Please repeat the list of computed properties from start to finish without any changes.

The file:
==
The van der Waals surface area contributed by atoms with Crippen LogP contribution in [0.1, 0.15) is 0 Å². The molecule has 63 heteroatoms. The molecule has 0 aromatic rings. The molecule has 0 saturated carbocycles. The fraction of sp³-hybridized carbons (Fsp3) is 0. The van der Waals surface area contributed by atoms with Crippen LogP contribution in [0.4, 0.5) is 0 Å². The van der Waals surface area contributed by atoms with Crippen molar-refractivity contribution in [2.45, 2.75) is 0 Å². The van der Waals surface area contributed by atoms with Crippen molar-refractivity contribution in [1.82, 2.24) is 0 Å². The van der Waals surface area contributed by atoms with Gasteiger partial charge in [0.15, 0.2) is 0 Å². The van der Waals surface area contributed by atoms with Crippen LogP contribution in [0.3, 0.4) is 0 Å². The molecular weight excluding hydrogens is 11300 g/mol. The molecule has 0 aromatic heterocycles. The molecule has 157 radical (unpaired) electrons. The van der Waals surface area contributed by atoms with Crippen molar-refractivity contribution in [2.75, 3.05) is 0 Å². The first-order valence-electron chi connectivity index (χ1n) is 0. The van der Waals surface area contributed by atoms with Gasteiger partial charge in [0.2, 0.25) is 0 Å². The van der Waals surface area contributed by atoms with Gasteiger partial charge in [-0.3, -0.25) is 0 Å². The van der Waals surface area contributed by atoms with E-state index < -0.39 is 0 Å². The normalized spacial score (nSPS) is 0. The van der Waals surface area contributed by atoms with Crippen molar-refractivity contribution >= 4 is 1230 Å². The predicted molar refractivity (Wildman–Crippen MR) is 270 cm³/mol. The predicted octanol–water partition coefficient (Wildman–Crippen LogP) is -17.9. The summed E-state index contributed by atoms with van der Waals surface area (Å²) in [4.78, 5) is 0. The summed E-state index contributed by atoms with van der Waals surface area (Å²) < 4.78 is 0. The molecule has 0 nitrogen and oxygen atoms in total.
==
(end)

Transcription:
The van der Waals surface area contributed by atoms with Crippen LogP contribution in [0.1, 0.15) is 0 Å². The molecule has 63 heteroatoms. The molecule has 0 aromatic rings. The molecule has 0 saturated carbocycles. The fraction of sp³-hybridized carbons (Fsp3) is 0. The van der Waals surface area contributed by atoms with Crippen LogP contribution in [0.4, 0.5) is 0 Å². The van der Waals surface area contributed by atoms with Crippen molar-refractivity contribution in [2.45, 2.75) is 0 Å². The van der Waals surface area contributed by atoms with Crippen molar-refractivity contribution in [1.82, 2.24) is 0 Å². The van der Waals surface area contributed by atoms with Gasteiger partial charge in [0.15, 0.2) is 0 Å². The van der Waals surface area contributed by atoms with Crippen LogP contribution in [0.3, 0.4) is 0 Å². The molecular weight excluding hydrogens is 11300 g/mol. The molecule has 0 aromatic heterocycles. The molecule has 157 radical (unpaired) electrons. The van der Waals surface area contributed by atoms with Crippen molar-refractivity contribution in [2.75, 3.05) is 0 Å². The first-order valence-electron chi connectivity index (χ1n) is 0. The van der Waals surface area contributed by atoms with Gasteiger partial charge in [0.2, 0.25) is 0 Å². The van der Waals surface area contributed by atoms with Gasteiger partial charge in [-0.3, -0.25) is 0 Å². The van der Waals surface area contributed by atoms with E-state index < -0.39 is 0 Å². The normalized spacial score (nSPS) is 0. The van der Waals surface area contributed by atoms with Crippen molar-refractivity contribution >= 4 is 1230 Å². The predicted molar refractivity (Wildman–Crippen MR) is 270 cm³/mol. The predicted octanol–water partition coefficient (Wildman–Crippen LogP) is -17.9. The summed E-state index contributed by atoms with van der Waals surface area (Å²) in [4.78, 5) is 0. The summed E-state index contributed by atoms with van der Waals surface area (Å²) < 4.78 is 0. The molecule has 0 nitrogen and oxygen atoms in total.